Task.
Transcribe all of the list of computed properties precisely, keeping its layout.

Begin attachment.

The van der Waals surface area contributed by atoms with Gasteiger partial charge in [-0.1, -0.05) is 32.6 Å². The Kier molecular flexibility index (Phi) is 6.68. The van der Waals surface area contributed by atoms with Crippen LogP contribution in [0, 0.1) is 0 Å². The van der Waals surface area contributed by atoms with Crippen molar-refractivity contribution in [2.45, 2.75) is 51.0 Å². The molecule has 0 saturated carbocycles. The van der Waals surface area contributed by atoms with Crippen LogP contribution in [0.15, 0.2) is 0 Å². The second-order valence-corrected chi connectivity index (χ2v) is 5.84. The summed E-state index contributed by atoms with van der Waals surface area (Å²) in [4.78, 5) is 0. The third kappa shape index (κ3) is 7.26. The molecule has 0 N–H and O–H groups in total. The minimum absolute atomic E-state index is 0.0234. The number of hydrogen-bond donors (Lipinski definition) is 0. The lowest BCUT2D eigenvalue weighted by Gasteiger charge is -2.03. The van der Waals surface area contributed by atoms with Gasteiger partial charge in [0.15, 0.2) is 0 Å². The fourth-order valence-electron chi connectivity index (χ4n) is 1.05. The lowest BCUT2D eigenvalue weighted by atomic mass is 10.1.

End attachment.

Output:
The van der Waals surface area contributed by atoms with Gasteiger partial charge in [-0.1, -0.05) is 32.6 Å². The Kier molecular flexibility index (Phi) is 6.68. The van der Waals surface area contributed by atoms with Crippen LogP contribution in [0, 0.1) is 0 Å². The van der Waals surface area contributed by atoms with Crippen molar-refractivity contribution in [2.45, 2.75) is 51.0 Å². The molecule has 0 saturated carbocycles. The van der Waals surface area contributed by atoms with Crippen LogP contribution in [0.15, 0.2) is 0 Å². The second-order valence-corrected chi connectivity index (χ2v) is 5.84. The summed E-state index contributed by atoms with van der Waals surface area (Å²) in [4.78, 5) is 0. The third kappa shape index (κ3) is 7.26. The molecule has 0 N–H and O–H groups in total. The minimum absolute atomic E-state index is 0.0234. The number of hydrogen-bond donors (Lipinski definition) is 0. The lowest BCUT2D eigenvalue weighted by Gasteiger charge is -2.03. The van der Waals surface area contributed by atoms with Gasteiger partial charge in [0.15, 0.2) is 0 Å². The fourth-order valence-electron chi connectivity index (χ4n) is 1.05. The lowest BCUT2D eigenvalue weighted by atomic mass is 10.1.